When exploring Las Cruces, you can’t help but make your way to downtown Main Street. As the heart of Las Cruces, downtown is a gathering place for all to enjoy food, drinks, shopping, and entertainment. But it wasn’t always the vibrant city center that we see today.
Downtown Las Cruces has a rich history dating back to the late 1800s. By the 1960s, the population in Las Cruces had rapidly grown, reaching 29,000, and downtown was thriving. Due to this growth, city leaders decided to adopt an urban renewal program and proposed a pedestrian mall that closed off Main Street to cars.
By the early 1970s, downtown was transformed. Many of the historic homes and buildings had been torn down, Church Street and Water Street were reconfigured into one-way arteries, and the construction of the pedestrian mall was completed.
Unfortunately, these changes did not nurture business, and the number of brick-and-mortar business locations dramatically declined from 160 to 90. “Downtown before the most recent revitalization was a ghost town. The downtown mall that closed the original Main Street was never a success. The simple answer is that the dynamics of a suburban mall are entirely different than the dynamics of a downtown Main Street,” says Bob Pofahl, partner at Las Cruces Community Partners (LCCP) and managing partner of CBI Holdings LLC.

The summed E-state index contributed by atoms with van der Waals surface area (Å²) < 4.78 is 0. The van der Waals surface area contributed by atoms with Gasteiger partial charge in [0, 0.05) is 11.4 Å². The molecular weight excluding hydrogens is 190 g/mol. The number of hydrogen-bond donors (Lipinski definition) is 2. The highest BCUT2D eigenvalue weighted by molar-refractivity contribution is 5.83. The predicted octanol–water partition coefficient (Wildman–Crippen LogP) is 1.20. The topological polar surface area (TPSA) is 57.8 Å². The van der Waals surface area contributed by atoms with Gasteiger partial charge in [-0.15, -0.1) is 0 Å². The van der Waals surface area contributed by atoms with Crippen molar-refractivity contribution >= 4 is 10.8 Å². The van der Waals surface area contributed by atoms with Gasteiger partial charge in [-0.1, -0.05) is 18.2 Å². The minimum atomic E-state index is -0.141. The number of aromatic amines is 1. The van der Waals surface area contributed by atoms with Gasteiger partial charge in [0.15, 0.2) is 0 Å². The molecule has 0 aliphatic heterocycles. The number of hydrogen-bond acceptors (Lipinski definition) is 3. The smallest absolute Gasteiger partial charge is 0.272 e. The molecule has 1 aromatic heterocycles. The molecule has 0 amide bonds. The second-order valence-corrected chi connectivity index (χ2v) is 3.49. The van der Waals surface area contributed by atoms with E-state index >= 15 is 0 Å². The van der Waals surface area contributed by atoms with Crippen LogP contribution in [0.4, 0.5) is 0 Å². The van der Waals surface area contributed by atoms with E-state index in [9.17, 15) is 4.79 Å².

Downtown continued to decline until Las Cruces residents decided they had had enough and pushed for changes in 2002. The New Mexico Heritage Preservation Alliance deter-mined that the downtown pedestrian mall needed reimagining. After 11 years of planning studies and debate, the iconic “yellow brick road” was removed, and Main Street was restored to a vehicle and pedestrian area with wide sidewalks and booming businesses.
In 2013, LCCP facilitated a downtown Las Cruces charrette, a collaborative design process, to further improve the area. LCCP consists of five partners that make up the primary team: architect, downtown leader, and historian Steve Newby; developer and financial manager Doug Wright; owner of Zia Engineering, Eddie Martinez; and project managers Tom Paul and Bob Pofahl. Objectives of this new plan included building a civic plaza, developing ample parking, including electric car charging stations, and creating a 24-hour live/work/play environment that ultimately re-establishes downtown as the dynamic heart of the city. The construction of the Plaza de Las Cruces was completed in 2016, bringing their vision of downtown one step closer to fruition.